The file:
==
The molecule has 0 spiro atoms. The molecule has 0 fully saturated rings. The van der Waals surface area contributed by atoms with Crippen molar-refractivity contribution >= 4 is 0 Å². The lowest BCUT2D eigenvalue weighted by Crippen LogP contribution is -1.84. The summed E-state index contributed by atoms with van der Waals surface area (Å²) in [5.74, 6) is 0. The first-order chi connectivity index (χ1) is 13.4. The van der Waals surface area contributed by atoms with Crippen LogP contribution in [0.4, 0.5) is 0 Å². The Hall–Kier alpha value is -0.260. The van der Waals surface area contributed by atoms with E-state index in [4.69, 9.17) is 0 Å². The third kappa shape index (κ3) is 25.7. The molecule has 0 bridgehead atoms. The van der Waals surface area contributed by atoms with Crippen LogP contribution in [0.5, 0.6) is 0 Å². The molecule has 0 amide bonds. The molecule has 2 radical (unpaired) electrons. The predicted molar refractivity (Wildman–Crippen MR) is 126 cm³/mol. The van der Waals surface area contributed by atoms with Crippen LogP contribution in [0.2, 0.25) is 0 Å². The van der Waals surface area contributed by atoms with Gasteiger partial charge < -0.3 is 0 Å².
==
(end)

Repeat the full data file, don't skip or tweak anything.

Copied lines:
The molecule has 0 spiro atoms. The molecule has 0 fully saturated rings. The van der Waals surface area contributed by atoms with Crippen molar-refractivity contribution >= 4 is 0 Å². The lowest BCUT2D eigenvalue weighted by Crippen LogP contribution is -1.84. The summed E-state index contributed by atoms with van der Waals surface area (Å²) in [5.74, 6) is 0. The first-order chi connectivity index (χ1) is 13.4. The van der Waals surface area contributed by atoms with Crippen LogP contribution in [0.4, 0.5) is 0 Å². The Hall–Kier alpha value is -0.260. The van der Waals surface area contributed by atoms with E-state index in [4.69, 9.17) is 0 Å². The third kappa shape index (κ3) is 25.7. The molecule has 0 bridgehead atoms. The van der Waals surface area contributed by atoms with Crippen LogP contribution in [0.5, 0.6) is 0 Å². The molecule has 0 amide bonds. The molecule has 2 radical (unpaired) electrons. The predicted molar refractivity (Wildman–Crippen MR) is 126 cm³/mol. The van der Waals surface area contributed by atoms with Crippen LogP contribution in [0.2, 0.25) is 0 Å². The van der Waals surface area contributed by atoms with Gasteiger partial charge < -0.3 is 0 Å².